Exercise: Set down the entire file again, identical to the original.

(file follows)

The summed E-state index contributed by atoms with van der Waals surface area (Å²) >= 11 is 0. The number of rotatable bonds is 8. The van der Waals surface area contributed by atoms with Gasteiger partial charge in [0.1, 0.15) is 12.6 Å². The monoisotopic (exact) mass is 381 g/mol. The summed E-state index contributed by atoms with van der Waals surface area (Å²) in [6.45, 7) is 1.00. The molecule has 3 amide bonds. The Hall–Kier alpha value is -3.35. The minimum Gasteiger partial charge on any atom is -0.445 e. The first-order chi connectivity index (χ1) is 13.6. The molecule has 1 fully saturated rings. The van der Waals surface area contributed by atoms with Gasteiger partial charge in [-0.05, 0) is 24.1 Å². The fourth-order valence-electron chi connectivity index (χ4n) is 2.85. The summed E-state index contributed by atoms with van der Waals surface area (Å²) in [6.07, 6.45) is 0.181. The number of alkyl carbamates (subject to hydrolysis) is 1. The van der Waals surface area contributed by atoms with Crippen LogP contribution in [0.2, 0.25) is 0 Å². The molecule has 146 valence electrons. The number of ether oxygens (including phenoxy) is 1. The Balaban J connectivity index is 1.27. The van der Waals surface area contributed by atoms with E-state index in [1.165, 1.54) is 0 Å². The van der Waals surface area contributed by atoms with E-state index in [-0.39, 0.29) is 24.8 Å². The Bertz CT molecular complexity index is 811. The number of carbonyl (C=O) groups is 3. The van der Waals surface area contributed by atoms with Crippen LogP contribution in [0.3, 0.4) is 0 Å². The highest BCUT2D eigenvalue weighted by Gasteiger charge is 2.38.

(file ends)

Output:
The summed E-state index contributed by atoms with van der Waals surface area (Å²) >= 11 is 0. The number of rotatable bonds is 8. The van der Waals surface area contributed by atoms with Gasteiger partial charge in [0.1, 0.15) is 12.6 Å². The monoisotopic (exact) mass is 381 g/mol. The summed E-state index contributed by atoms with van der Waals surface area (Å²) in [6.45, 7) is 1.00. The molecule has 3 amide bonds. The Hall–Kier alpha value is -3.35. The minimum Gasteiger partial charge on any atom is -0.445 e. The first-order chi connectivity index (χ1) is 13.6. The molecule has 1 fully saturated rings. The van der Waals surface area contributed by atoms with Gasteiger partial charge in [-0.05, 0) is 24.1 Å². The fourth-order valence-electron chi connectivity index (χ4n) is 2.85. The summed E-state index contributed by atoms with van der Waals surface area (Å²) in [6.07, 6.45) is 0.181. The number of alkyl carbamates (subject to hydrolysis) is 1. The van der Waals surface area contributed by atoms with Crippen LogP contribution in [0.2, 0.25) is 0 Å². The molecule has 146 valence electrons. The number of ether oxygens (including phenoxy) is 1. The Balaban J connectivity index is 1.27. The van der Waals surface area contributed by atoms with E-state index in [1.165, 1.54) is 0 Å². The van der Waals surface area contributed by atoms with E-state index in [-0.39, 0.29) is 24.8 Å². The Bertz CT molecular complexity index is 811. The number of carbonyl (C=O) groups is 3. The van der Waals surface area contributed by atoms with Crippen LogP contribution in [0.3, 0.4) is 0 Å². The highest BCUT2D eigenvalue weighted by Gasteiger charge is 2.38.